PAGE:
Barnard’s Star, a diminutive red dwarf just six light-years away from Earth, remained unnoticed until 1916 when E. E. Barnard’s keen eye detected its unusually high proper motion. Intriguingly, old Harvard Observatory photographic plates from the late 1800s did capture its faint presence, but it went unnoticed due to its small and dim stature. Since its discovery, Barnard’s Star has been under the scientific spotlight as one of the most scrutinized red dwarfs.
What adds a layer of fascination is Barnard’s Star being one of the earliest stars that was thought to host planets. Going back to the 1970s, initial studies hinted at the presence of gas giants orbiting it, only to be overturned by subsequent observations. In 2018, astronomers, through radial motion measurements, hinted at the existence of a close-orbiting super-Earth weighing approximately three times the mass of our home planet. Yet, this discovery too was challenged, attributing the observed radial fluctuations to solar flares. Recent investigations have now firmly established that Barnard’s Star lacks any close-orbiting or potentially habitable planets larger than 70% of Earth’s size.
This peculiarity sets Barnard’s Star apart because most red dwarfs are known to have planets. For instance, Kepler-42, a red dwarf star akin in size and age to Barnard’s Star, boasts at least three terrestrial planets. Therefore, while the prospect of alien life around Barnard’s Star appears dim, a recent study published on the preprint server arXiv delved into detailed observations of the star, searching for potential extraterrestrial signals.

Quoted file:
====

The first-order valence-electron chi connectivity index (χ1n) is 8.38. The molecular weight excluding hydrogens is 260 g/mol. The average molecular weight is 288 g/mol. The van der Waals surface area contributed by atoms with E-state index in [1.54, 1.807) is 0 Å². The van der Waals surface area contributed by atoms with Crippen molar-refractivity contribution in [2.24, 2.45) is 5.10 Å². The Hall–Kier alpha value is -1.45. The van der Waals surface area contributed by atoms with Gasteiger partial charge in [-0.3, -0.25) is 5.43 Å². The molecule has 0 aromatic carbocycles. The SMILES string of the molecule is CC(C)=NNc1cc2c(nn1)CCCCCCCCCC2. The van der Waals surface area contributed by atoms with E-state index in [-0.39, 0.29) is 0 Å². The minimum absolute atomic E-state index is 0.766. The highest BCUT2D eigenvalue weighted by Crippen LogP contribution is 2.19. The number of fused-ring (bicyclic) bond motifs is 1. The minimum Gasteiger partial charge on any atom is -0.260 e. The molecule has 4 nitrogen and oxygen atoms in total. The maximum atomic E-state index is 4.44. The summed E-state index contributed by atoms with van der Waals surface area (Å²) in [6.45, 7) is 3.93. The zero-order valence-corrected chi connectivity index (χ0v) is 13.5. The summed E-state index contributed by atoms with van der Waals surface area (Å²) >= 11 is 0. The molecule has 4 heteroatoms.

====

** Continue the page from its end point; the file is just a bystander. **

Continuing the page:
To conduct this study, scientists harnessed the impressive capabilities of the Five-hundred-meter Aperture Spherical Telescope (FAST), a Chinese observatory resembling the Arecibo Observatory but on a much grander scale. FAST’s sensitivity in frequency ranges crucial for long-distance communication made it an ideal tool for the hunt for extraterrestrial beings.
The research team combed through data from Barnard’s Star, keeping an eye out for narrow-band emissions—signals that could be indicative of deliberate radio messages beamed in our direction by an alien civilization. They even devoted attention to signals that might originate from the hypothetical super-Earth, Barnard’s Star b, adjusting for Doppler shifts stemming from its relative motion concerning Earth.
As one might anticipate, the study returned empty-handed, failing to unearth any trace of an alien signal. Nonetheless, it’s worth noting that this study primarily served as a test of FAST’s capabilities. Future endeavors, especially those targeting nearby stars harboring confirmed planets in their habitable zones, hold greater promise in our quest for potential cosmic neighbors.
Source: Universe Today